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Car insurance explained

Around half of us in the UK need to have car insurance. But what does a decent policy cover?

In this article
What does car insurance cover? What are the main types of car insurance? How is my car insurance premium worked out? What is an excess?
Am I covered to drive overseas? What is a no-claims bonus and should I protect it? Can I drive other vehicles under my policy?

What does car insurance cover?

It depends on the type of policy you have, but car insurance typically covers your vehicle, the damage that you might cause to other vehicles, to the property of other drivers and to other motorists generally.

Car insurance can also include, or can be extended to include, cover for a host of different items, including personal belongings, medical expenses and breakdown assistance.

Here we explain how car insurance works, including for drivers headed overseas.


What are the main types of car insurance?

There are three main types of car insurance policy:

Third party

Third party is the lowest level of cover, protecting you against damage that's caused by you or one of your passengers to others.

That includes damage to other drivers and their vehicles as well as accidental damage to lampposts and walls. Third party does not cover your own car – you'll have to foot the bill yourself if it's damaged, stolen or vandalized.

Third party, fire and theft

Third party, fire and theft covers everything included in third party cover, but it will also pay to repair or replace your car if it's stolen or damaged/destroyed by fire.

Comprehensive car insurance

Comprehensive car insurance is the widest level of coverage available, including third party and third party, fire and theft, but also covering wider damage to your own vehicle.

Some policies will also cover you to drive the cars of others – and sometimes hire cars – but usually only up to third party level.

How is my car insurance premium worked out?

Insurers set the amount you'll pay based on a number of factors, including your record as a driver, your personal circumstances and your car itself.

For example, if you're an older driver with years of experience, living in a relatively safe area and driving a sensible car, your premium will be relatively cheap.

However, if you're a young, inexperienced driver with a high-performance car, the cost of your cover will be much higher.

You can find out how to reduce your premium in our guide to finding cheap car insurance, or our dedicated money-saving guide for younger drivers.

The premium may not be the only price you'll pay, so also note insurers' add-ons, fees and charges

What is an excess?

An excess is the amount you pay towards any claim you make on your car insurance policy. For example, if you have a claim worth £500, and you have a £100 excess, you'll only receive £400 from your insurer.

Most car insurers have two types of excess. A compulsory excess, which they set and can't be modified, and a voluntary excess, which you can set yourself.

Remember to set your voluntary excess carefully. Your insurer will offer you a lower premium if you opt for a lower excess - but in turn, you'll be committing to paying more if you claim. Where damage to your car has been minor, a high excess can mean it's not worth claiming at all. 

Am I covered to drive overseas?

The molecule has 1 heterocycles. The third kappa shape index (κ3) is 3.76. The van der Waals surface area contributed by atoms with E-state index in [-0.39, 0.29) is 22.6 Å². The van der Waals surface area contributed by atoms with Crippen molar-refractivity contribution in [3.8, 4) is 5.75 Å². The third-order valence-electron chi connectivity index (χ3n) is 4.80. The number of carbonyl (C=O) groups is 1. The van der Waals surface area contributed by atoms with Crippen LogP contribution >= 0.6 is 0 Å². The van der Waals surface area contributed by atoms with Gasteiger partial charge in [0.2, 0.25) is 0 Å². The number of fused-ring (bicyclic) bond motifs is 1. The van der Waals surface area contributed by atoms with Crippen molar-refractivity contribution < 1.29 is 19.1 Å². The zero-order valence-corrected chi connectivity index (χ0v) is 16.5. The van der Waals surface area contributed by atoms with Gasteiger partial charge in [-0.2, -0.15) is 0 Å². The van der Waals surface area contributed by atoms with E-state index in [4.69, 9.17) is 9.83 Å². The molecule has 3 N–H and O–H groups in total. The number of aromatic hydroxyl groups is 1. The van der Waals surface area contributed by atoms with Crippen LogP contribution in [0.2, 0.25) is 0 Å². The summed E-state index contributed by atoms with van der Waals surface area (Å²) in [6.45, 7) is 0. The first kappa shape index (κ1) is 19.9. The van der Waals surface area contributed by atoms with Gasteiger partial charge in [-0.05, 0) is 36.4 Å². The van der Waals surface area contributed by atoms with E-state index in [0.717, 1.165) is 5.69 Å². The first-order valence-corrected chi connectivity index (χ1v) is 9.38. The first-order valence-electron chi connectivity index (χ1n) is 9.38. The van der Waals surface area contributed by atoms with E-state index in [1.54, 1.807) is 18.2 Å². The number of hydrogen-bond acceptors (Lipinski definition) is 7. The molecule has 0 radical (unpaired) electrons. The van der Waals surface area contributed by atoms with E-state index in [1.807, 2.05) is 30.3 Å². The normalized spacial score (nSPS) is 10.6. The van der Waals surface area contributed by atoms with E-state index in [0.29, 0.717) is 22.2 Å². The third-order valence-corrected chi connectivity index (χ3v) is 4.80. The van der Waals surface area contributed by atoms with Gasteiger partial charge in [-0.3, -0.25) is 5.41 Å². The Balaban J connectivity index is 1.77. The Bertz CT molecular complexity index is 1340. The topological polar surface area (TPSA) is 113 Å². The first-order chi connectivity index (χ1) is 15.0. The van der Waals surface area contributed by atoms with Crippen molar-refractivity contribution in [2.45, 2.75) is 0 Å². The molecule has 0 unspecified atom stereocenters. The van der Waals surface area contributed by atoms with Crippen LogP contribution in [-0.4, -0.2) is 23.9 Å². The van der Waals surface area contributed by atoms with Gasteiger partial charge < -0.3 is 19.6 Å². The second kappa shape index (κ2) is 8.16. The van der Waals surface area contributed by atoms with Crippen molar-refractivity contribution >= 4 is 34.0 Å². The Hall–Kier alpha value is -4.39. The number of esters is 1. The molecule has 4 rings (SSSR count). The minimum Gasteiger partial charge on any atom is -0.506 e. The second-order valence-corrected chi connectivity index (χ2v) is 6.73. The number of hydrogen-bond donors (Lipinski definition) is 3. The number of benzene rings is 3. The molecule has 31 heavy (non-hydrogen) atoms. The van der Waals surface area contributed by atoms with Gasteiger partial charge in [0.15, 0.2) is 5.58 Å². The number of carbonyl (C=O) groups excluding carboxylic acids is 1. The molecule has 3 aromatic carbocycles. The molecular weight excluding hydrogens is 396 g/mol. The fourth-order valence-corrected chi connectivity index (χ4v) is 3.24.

Yes. Your car insurer will automatically provide third party cover (the legally required minimum) if you're driving in the European Economic Area.

However, in advance, you'll need your insurer to issue you with a Green Card to prove that this cover is in place.

It's recommended that you contact your insurer about a month ahead of travel to ensure the Green Card reaches you in time.

If you don't have a Green Card, the only way you can drive legally in the EU is to buy insurance locally in the country you're driving in. However, this may be more expensive than UK cover.

Comprehensive cover overseas

Some insurers throw in more than just the legal minimum, extending comprehensive cover for a limited time overseas.

This allowance period can vary between insurers from a long weekend to a whole year's worth - although 60 to 90 days is fairly common. Once the period elapses, your cover reverts to the basic legal level.

Some insurers allow you to extend the allowance period. You can do this when you take out the policy - or alternatively, you can contact your insurer after buying the policy to request an extension.

What is a no-claims bonus and should I protect it?

A no-claims bonus, or no claims discount, is a discount that will be taken off your premium if you can stay claim-free for an extended period of time. The longer you remain claims free, the larger the discount.

Your no-claims bonus will be cut if you make a claim - but the size of that cut varies between insurers. Insurers also have different policies on whether a claim that isn’t your fault will affect your bonus.

You can limit the impact of claims on your bonus by paying extra to 'protect' it. With 'no-claims bonus protection', a set number of claims will be exempted from affecting your discount. A maximum of two or three claims over a three year period is common.  

Protection shields you from losing discount as a result of a claim - but the insurer can still raise the premium to which that discount is applied. This means that while you will be saving some money, protection is no guarantee that the premium you pay won't go up if you claim.

Can I drive other vehicles under my policy?

Some comprehensive policies will allow you to drive the cars of your friends and family and may also allow you to drive hire cars, too – although, this is usually only up to the level of third party coverage.

You can also add other drivers to your policy, known as 'named drivers', so they're also covered to use your car.